Children who take attention-deficit hyperactivity (ADHD) medication shortly after symptoms appear, and who continue taking medication for longer periods of time, may be less likely to engage in high-risk behavior as adolescents, according to research published in the journal Labour Economics.
Impulsive or risky behavior can be common among people with ADHD. For example, a 2014 report published in the journal Pediatrics identified a link between being diagnosed with ADHD and abusing drugs and alcohol. According to the U.S. Centers for Disease Control and Prevention (CDC), 11% of children ages 4-17 had been diagnosed with ADHD in 2011. Seventy percent of children diagnosed with ADHD take medication.
Effects of ADHD Medications on Impulsive Behavior
Researchers analyzed Medicaid claims submitted between 2003 and 2013 for nearly 150,000 South Carolina children.
Compared to children with ADHD who did not take medication, children with ADHD who did take medication had significant decreases in high-risk behavior. Children who took medication saw a 3.6% reduction in their risk of contracting a sexually transmitted disease (STD), a 2.3% reduction in their risk of injuries, and a 7.3% reduction in their risk of substance abuse.
In a sample of 14,000 teens, this translates into 512 fewer STD cases and 998 fewer cases of substance abuse. The study suggests ADHD medication could reduce the number of annual injuries sustained by children and teens younger than 19 by more than 6,000.
The Ongoing Debate Over ADHD Medicationacademic performance, undermined relationships with parents, and increased the risk of depression.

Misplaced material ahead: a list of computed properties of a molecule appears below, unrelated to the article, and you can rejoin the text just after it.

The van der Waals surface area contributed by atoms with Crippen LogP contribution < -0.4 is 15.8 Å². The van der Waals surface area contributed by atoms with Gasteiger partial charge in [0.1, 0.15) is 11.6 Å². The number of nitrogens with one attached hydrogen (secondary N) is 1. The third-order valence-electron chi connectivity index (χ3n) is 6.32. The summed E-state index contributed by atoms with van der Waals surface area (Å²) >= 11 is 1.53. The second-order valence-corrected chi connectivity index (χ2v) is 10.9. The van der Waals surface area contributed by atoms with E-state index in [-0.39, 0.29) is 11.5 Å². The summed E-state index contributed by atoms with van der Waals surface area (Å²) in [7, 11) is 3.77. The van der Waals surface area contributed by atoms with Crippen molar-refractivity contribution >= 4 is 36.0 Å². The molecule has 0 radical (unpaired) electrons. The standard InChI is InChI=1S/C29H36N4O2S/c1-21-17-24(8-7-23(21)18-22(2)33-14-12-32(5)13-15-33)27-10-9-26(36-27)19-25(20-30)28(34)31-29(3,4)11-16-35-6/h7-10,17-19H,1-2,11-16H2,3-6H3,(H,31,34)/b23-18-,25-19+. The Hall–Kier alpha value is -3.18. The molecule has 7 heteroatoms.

The American Academy of Pediatrics advises parents and physicians to try behavioral therapy for children with ADHD as a first step before considering other options, including medication. Statistics show a combination of therapy and medication is effective for 70-80% of children with ADHD.
- ADHD in young children. (2016, May 3). Retrieved from http://www.cdc.gov/vitalsigns/adhd/index.html
- Chorniy, A., & Kitashima, L. (2016). Sex, drugs, and ADHD: The effects of ADHD pharmacological treatment on teens’ risky behaviors. Labour Economics. doi:10.1016/j.labeco.2016.06.014
- Harstad, E., & Levy, S. (2014). Attention-deficit/hyperactivity disorder and substance abuse. Pediatrics, 134(1). doi:10.1542/peds.2014-0992
- Hotchkiss, M. (2016, July 18). ADHD medication reduces risky behavior in children, teens. Retrieved from http://www.princeton.edu/main/news/archive/S46/88/68S83/?section=topstories
- New data: Medications and psychological services among children ages 2-5 years (healthcare claims data). (2016, May 4). Retrieved from http://www.cdc.gov/ncbddd/adhd/data.html
© Copyright 2016 GoodTherapy.org. All rights reserved.
The preceding article was solely written by the author named above. Any views and opinions expressed are not necessarily shared by GoodTherapy.org. Questions or concerns about the preceding article can be directed to the author or posted as a comment below.